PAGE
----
There’s a mathematical perfection to a baseball diamond, the emblem of a beloved American pastime. Major League Baseball has published a lengthy definition, including lots of numbers. “The infield must be a square that is 90 feet on each side, and the outfield is the area between the two foul lines formed by extending two sides of said square,” according to the MLB. “Home plate is a 17-inch square of whitened rubber with two of the corners removed so that one edge is 17 inches long, two adjacent sides are 8 1/2 inches each and the remaining two sides are 12 inches each and set at an angle to make a point.”
The fields at the Salinas Sports Complex, however, are about a lot more than geometry. Since 2002, they’ve been hosting Salinas Storm, which began as a youth women’s only league in 1992, and expanded in 2009 to include adult men and women. The league now consists of 76 teams with a total of 841 players. (There are 576 people in the men’s slow pitch league, 216 in the co-ed league and 49 people in the fastpitch league.)
Besides the hundreds of players here throughout the spring, summer and fall seasons, there are hundreds of fans who pay the $2 entry fee, which goes to support the nonprofit Salinas Storm, to cheer players on and watch games.
Mark Lacuata, the adult league supervisor, oversees the dozens of teams and hundreds of players. “It is bringing the community together, because a lot of the people who come out here, both men and women, come out here every day to play,” he says. “We do not care whether we win or lose; this game is all about the respect and the fun we share.”
On a Tuesday night as a 6:30 game is about to begin, players warm up by playing catch while fans bundled in layers line the bleachers on the chilly night.
On the field, the batter grips his bat as he stands in the batter’s box. The pitcher underhands the first pitch, but the batter doesn’t swing. Instead, the high arching ball floats in the air and drops onto the plate, and the umpire calls the first strike of the game. From the Mendoza Landscaping dugout, players cheer for their teammate. Two pitches later, the batter swings and makes contact.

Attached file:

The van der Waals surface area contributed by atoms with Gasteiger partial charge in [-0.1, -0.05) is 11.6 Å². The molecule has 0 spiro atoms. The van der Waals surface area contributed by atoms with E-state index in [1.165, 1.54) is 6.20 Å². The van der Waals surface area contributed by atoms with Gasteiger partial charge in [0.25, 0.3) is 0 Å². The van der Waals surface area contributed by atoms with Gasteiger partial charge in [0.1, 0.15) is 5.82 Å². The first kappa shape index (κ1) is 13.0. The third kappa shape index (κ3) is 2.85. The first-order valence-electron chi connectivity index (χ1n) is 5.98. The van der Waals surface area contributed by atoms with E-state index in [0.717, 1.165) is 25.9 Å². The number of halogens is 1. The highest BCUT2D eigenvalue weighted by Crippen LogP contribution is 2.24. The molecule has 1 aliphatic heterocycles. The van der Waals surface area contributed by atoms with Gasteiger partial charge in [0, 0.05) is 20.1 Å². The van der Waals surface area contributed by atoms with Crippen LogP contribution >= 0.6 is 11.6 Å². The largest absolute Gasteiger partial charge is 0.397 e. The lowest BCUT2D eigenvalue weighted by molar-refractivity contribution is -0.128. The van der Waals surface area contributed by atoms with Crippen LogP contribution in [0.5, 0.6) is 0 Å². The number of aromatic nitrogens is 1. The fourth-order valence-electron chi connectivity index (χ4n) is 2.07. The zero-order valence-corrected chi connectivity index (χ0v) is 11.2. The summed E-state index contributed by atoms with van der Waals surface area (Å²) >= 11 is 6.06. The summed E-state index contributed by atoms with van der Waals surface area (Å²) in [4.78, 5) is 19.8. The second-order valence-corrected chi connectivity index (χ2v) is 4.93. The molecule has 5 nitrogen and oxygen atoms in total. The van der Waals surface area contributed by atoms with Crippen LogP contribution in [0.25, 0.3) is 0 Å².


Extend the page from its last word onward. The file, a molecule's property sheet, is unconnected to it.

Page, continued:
Mendoza Landscaping loses this final game of the season 20-5, but they walk off the field with their heads held high, and high-five the winning team.
Lacuata, 53, has seen this ritual playing out for the 35 years he’s been participating in softball. He’s mostly been a utility player, meaning he’s played every position in the outfield and infield; his favorite position is second base.
“Softball has been a significant part of my life,” he says. “I’ve gotten to travel, I’ve met many people,” he says. Looking across the field, he remarks on the diversity of the Salinas softball community, noting players who are white, black, Latino, Polynesian, Filipino: “All the cultures are here, but we play to play. It doesn’t matter.”
Lacuata has been doing this for long enough that some young players look up to him as a mentor. Eighteen-year-old Matthew Gooden, a student at Everett Alvarez High School, says he met Lacuata when he was 5, and he says softball has given him not just athletic opportunity, but a place to come out of his shell.
“Mark is like my second dad, he’s been there since the beginning,” Gooden says. “Softball and Mark have made me not as shy and more open as a person. Softball makes me more talkative.”
Melissa Castillo, 37, has been playing second base and outfield since she was 13, and she now coaches the 14U Salinas Storm travel team. She reflects on the game and also says it’s taught her lessons that apply off the field.
“Being on time to work and being accountable for completing tasks when asked,” she says. “Teamwork is stepping in when someone is absent and helping out with all aspects in everyday life, work, coaching or even being a parent, aunt or friend.”
As a teen, Castillo would help take care of her little brothers at the softball diamond – and also teach them how to hit, pitch and master the other fundamentals of the game.
Now, as a coach, she’s trying to help players see the relationship between putting in effort and getting results.
“If you give 110 percent out here, you never know what might happen,” Castillo says. “You can hit a pop fly, you can make the last out, you can make the winning run. Just by giving it 110 percent, it helps players increase their confidence and their demeanor.”
What takes place inside the regulated and well-tended geometry of a ballpark is a shared experience. Some might call that a community.